Department of Public Health Sciences hero with group of students in robes.

Sickle Cell Disease Research

 Sickle-shaped red blood cells in people with this genetic disease cause clumping and damage to organs over time. 

Sickle Cell Research at MUSC

Since 2016, MUSC has been a part of the Sickle Cell Disease Implementation Consortium (SCDIC), a research network working to improve the health and well-being of adolescents and young adults with sickle cell disease (SCD) in the United States.

Sickle Cell Community Hub Newsletter Cover 1 with link

Together with 8 other sites around the country (map), MUSC researchers began by asking members of the sickle cell community what they need for better routine care and quality of life. Answers to those questions highlighted issues with SCD care and suggested a variety of potential solutions to those issues.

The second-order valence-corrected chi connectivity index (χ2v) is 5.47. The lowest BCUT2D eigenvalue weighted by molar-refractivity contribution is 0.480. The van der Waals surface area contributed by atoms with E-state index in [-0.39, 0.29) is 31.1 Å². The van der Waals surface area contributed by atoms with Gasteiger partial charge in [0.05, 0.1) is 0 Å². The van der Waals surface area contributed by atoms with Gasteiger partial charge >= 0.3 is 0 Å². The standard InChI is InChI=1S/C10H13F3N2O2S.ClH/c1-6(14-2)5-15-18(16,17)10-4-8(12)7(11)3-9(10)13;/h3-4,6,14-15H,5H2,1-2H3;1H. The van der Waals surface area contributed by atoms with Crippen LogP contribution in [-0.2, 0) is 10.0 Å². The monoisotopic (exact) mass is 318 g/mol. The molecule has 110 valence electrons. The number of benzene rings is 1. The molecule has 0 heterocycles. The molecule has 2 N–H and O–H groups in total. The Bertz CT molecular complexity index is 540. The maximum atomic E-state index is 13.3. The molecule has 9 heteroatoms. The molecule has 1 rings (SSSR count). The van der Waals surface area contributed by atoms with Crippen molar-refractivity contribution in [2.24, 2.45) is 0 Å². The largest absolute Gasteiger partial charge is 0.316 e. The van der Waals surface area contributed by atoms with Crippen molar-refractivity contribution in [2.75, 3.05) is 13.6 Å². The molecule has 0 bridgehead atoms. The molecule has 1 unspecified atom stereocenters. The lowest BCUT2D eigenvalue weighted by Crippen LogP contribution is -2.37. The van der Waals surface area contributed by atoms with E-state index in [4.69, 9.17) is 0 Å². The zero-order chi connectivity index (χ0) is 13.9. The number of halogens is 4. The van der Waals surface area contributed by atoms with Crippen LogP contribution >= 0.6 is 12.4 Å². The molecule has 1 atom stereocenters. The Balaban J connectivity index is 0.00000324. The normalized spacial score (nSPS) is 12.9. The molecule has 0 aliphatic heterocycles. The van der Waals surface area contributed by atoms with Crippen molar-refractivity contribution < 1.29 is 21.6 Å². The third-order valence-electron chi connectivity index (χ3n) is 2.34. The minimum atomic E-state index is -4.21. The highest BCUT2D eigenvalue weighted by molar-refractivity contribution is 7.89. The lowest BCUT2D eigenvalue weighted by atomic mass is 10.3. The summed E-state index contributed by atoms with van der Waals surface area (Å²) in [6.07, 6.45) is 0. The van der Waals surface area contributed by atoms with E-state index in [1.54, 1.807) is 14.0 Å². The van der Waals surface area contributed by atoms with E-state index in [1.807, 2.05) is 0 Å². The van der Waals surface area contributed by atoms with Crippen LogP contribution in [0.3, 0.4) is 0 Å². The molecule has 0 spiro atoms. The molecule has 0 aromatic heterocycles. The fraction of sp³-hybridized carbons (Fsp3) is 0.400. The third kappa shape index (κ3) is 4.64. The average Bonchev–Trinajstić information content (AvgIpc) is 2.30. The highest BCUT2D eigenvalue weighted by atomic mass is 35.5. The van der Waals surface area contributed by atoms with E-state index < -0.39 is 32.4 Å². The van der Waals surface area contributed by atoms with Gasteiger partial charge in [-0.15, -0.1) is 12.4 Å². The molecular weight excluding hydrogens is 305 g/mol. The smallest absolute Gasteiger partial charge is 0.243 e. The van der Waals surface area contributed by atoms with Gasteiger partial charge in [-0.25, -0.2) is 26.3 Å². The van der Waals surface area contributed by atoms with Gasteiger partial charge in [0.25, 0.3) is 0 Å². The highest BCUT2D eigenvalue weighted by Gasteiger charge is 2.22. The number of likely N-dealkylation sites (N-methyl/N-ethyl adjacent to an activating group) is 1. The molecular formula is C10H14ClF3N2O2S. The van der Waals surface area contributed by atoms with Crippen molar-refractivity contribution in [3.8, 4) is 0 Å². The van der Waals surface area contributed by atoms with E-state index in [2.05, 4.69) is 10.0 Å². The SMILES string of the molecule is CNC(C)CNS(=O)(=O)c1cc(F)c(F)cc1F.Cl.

For example, patients told researchers about challenges with managing sickle cell disease on a daily basis, like sticking to medication routines and managing pain. They told researchers that general practitioners were often uncertain how to care for sickle cell patients, and emergency department doctors were sometimes unsure about pain management protocols.

Through ongoing research with patients and providers, the SCDIC is working to find solutions to these challenges.

The research is funded by the National Heart, Lung and Blood Institute.

Sickle Cell Community Hub Newsletter (PDF)


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Want to be a part of Sickle Cell Research at MUSC?

We are currently recruiting people age 14+ who have sickle cell disease to participate in ongoing research.

Participation means filling out one survey per year for 5 years, and you can be paid for your time. For more information, 




Sickle Cell Community

Meet Nursing student and sickle cell patient Alaysia Soles: Advice to young people with SCD

Meet Dr. Sherron Jackson, recently retired pediatrician and researcher:  About reproductive health concerns with SCD